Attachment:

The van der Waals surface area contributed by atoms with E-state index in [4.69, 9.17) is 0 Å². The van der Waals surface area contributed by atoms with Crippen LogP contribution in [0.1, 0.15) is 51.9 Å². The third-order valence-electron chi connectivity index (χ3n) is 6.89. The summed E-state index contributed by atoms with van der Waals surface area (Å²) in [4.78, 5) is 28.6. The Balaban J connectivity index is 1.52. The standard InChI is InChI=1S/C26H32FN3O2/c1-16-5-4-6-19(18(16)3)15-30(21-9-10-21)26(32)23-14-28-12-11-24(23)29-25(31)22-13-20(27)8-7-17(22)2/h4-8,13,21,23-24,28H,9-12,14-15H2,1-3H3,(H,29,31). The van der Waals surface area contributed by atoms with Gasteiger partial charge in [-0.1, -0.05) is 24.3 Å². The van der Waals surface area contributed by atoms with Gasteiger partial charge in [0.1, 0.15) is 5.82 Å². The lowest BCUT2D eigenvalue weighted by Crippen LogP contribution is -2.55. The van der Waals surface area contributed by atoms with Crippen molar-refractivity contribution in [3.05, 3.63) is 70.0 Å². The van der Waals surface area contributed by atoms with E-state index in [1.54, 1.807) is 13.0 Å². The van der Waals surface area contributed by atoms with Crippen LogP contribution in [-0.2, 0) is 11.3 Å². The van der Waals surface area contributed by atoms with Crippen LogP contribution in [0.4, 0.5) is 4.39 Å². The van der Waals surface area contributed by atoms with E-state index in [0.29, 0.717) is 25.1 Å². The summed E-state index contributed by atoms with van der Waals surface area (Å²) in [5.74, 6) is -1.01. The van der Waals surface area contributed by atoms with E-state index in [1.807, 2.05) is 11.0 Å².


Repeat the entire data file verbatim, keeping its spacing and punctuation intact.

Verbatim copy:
The van der Waals surface area contributed by atoms with E-state index in [4.69, 9.17) is 0 Å². The van der Waals surface area contributed by atoms with Crippen LogP contribution in [0.1, 0.15) is 51.9 Å². The third-order valence-electron chi connectivity index (χ3n) is 6.89. The summed E-state index contributed by atoms with van der Waals surface area (Å²) in [4.78, 5) is 28.6. The Balaban J connectivity index is 1.52. The standard InChI is InChI=1S/C26H32FN3O2/c1-16-5-4-6-19(18(16)3)15-30(21-9-10-21)26(32)23-14-28-12-11-24(23)29-25(31)22-13-20(27)8-7-17(22)2/h4-8,13,21,23-24,28H,9-12,14-15H2,1-3H3,(H,29,31). The van der Waals surface area contributed by atoms with Gasteiger partial charge in [-0.1, -0.05) is 24.3 Å². The van der Waals surface area contributed by atoms with Gasteiger partial charge in [0.1, 0.15) is 5.82 Å². The lowest BCUT2D eigenvalue weighted by Crippen LogP contribution is -2.55. The van der Waals surface area contributed by atoms with Crippen molar-refractivity contribution in [3.05, 3.63) is 70.0 Å². The van der Waals surface area contributed by atoms with E-state index in [1.54, 1.807) is 13.0 Å². The van der Waals surface area contributed by atoms with Crippen LogP contribution in [-0.2, 0) is 11.3 Å². The van der Waals surface area contributed by atoms with Crippen LogP contribution in [0.4, 0.5) is 4.39 Å². The van der Waals surface area contributed by atoms with E-state index in [0.29, 0.717) is 25.1 Å². The summed E-state index contributed by atoms with van der Waals surface area (Å²) in [5.74, 6) is -1.01. The van der Waals surface area contributed by atoms with E-state index in [1.807, 2.05) is 11.0 Å².